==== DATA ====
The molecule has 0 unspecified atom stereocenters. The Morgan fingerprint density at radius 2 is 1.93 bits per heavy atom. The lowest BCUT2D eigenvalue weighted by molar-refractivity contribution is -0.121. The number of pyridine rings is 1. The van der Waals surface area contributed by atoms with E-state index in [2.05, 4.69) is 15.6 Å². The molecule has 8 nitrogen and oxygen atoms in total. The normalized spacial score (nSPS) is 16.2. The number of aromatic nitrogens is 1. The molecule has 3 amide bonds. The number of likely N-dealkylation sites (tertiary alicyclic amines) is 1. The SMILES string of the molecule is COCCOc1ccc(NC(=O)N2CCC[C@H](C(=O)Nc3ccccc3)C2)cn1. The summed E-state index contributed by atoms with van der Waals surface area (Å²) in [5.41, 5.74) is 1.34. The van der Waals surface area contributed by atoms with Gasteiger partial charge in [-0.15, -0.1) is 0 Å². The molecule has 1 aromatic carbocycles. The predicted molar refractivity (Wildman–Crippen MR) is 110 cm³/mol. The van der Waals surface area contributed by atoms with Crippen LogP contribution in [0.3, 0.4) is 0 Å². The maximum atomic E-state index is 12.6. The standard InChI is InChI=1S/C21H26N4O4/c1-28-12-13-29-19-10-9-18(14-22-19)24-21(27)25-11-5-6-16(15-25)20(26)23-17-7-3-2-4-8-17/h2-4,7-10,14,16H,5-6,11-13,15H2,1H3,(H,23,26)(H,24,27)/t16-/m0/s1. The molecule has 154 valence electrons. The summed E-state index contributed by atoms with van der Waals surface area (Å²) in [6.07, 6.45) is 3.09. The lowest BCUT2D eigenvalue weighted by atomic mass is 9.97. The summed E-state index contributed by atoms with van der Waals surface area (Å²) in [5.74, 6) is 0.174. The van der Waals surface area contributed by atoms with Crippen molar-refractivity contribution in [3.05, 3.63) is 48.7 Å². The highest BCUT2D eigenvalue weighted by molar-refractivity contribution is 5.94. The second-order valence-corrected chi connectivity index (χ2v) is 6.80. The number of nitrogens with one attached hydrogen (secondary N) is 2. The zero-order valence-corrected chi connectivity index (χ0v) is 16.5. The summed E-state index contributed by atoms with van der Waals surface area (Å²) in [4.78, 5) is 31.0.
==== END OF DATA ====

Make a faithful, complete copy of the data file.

The molecule has 0 unspecified atom stereocenters. The Morgan fingerprint density at radius 2 is 1.93 bits per heavy atom. The lowest BCUT2D eigenvalue weighted by molar-refractivity contribution is -0.121. The number of pyridine rings is 1. The van der Waals surface area contributed by atoms with E-state index in [2.05, 4.69) is 15.6 Å². The molecule has 8 nitrogen and oxygen atoms in total. The normalized spacial score (nSPS) is 16.2. The number of aromatic nitrogens is 1. The molecule has 3 amide bonds. The number of likely N-dealkylation sites (tertiary alicyclic amines) is 1. The SMILES string of the molecule is COCCOc1ccc(NC(=O)N2CCC[C@H](C(=O)Nc3ccccc3)C2)cn1. The summed E-state index contributed by atoms with van der Waals surface area (Å²) in [5.41, 5.74) is 1.34. The van der Waals surface area contributed by atoms with Gasteiger partial charge in [-0.15, -0.1) is 0 Å². The molecule has 1 aromatic carbocycles. The predicted molar refractivity (Wildman–Crippen MR) is 110 cm³/mol. The van der Waals surface area contributed by atoms with Crippen LogP contribution in [0.3, 0.4) is 0 Å². The maximum atomic E-state index is 12.6. The standard InChI is InChI=1S/C21H26N4O4/c1-28-12-13-29-19-10-9-18(14-22-19)24-21(27)25-11-5-6-16(15-25)20(26)23-17-7-3-2-4-8-17/h2-4,7-10,14,16H,5-6,11-13,15H2,1H3,(H,23,26)(H,24,27)/t16-/m0/s1. The molecule has 154 valence electrons. The summed E-state index contributed by atoms with van der Waals surface area (Å²) in [6.07, 6.45) is 3.09. The lowest BCUT2D eigenvalue weighted by atomic mass is 9.97. The summed E-state index contributed by atoms with van der Waals surface area (Å²) in [5.74, 6) is 0.174. The van der Waals surface area contributed by atoms with Crippen molar-refractivity contribution in [3.05, 3.63) is 48.7 Å². The highest BCUT2D eigenvalue weighted by molar-refractivity contribution is 5.94. The second-order valence-corrected chi connectivity index (χ2v) is 6.80. The number of nitrogens with one attached hydrogen (secondary N) is 2. The zero-order valence-corrected chi connectivity index (χ0v) is 16.5. The summed E-state index contributed by atoms with van der Waals surface area (Å²) in [4.78, 5) is 31.0.